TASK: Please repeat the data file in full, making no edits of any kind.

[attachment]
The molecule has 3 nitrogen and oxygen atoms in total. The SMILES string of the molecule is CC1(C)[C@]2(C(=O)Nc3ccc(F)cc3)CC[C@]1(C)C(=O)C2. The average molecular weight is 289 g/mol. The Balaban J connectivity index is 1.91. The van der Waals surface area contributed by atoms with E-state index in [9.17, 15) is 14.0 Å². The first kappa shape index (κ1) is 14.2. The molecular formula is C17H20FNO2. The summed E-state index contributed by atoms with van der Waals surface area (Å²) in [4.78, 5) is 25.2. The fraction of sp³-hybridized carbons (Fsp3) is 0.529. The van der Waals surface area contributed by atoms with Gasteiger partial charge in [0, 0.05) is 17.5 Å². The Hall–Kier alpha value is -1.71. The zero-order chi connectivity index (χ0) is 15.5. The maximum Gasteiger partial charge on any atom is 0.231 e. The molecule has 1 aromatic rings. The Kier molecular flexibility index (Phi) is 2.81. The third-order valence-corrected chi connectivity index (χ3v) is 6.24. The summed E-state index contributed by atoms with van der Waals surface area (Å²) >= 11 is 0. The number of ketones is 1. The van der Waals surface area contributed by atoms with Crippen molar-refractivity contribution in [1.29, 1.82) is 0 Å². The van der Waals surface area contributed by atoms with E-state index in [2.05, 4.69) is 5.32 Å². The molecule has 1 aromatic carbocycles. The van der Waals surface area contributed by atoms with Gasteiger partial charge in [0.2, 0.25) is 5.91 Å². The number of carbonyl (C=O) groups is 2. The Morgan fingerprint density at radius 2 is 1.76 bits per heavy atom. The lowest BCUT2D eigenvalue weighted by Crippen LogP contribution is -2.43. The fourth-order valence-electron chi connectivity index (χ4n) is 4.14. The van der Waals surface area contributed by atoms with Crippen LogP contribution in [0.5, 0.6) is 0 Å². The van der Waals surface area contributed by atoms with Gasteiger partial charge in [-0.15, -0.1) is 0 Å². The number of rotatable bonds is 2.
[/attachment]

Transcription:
The molecule has 3 nitrogen and oxygen atoms in total. The SMILES string of the molecule is CC1(C)[C@]2(C(=O)Nc3ccc(F)cc3)CC[C@]1(C)C(=O)C2. The average molecular weight is 289 g/mol. The Balaban J connectivity index is 1.91. The van der Waals surface area contributed by atoms with E-state index in [9.17, 15) is 14.0 Å². The first kappa shape index (κ1) is 14.2. The molecular formula is C17H20FNO2. The summed E-state index contributed by atoms with van der Waals surface area (Å²) in [4.78, 5) is 25.2. The fraction of sp³-hybridized carbons (Fsp3) is 0.529. The van der Waals surface area contributed by atoms with Gasteiger partial charge in [0, 0.05) is 17.5 Å². The Hall–Kier alpha value is -1.71. The zero-order chi connectivity index (χ0) is 15.5. The maximum Gasteiger partial charge on any atom is 0.231 e. The molecule has 1 aromatic rings. The Kier molecular flexibility index (Phi) is 2.81. The third-order valence-corrected chi connectivity index (χ3v) is 6.24. The summed E-state index contributed by atoms with van der Waals surface area (Å²) >= 11 is 0. The number of ketones is 1. The van der Waals surface area contributed by atoms with Crippen molar-refractivity contribution in [1.29, 1.82) is 0 Å². The van der Waals surface area contributed by atoms with E-state index in [2.05, 4.69) is 5.32 Å². The molecule has 1 aromatic carbocycles. The van der Waals surface area contributed by atoms with Gasteiger partial charge in [0.2, 0.25) is 5.91 Å². The number of carbonyl (C=O) groups is 2. The Morgan fingerprint density at radius 2 is 1.76 bits per heavy atom. The lowest BCUT2D eigenvalue weighted by Crippen LogP contribution is -2.43. The fourth-order valence-electron chi connectivity index (χ4n) is 4.14. The van der Waals surface area contributed by atoms with Crippen LogP contribution in [0.5, 0.6) is 0 Å². The van der Waals surface area contributed by atoms with Gasteiger partial charge in [-0.15, -0.1) is 0 Å². The number of rotatable bonds is 2.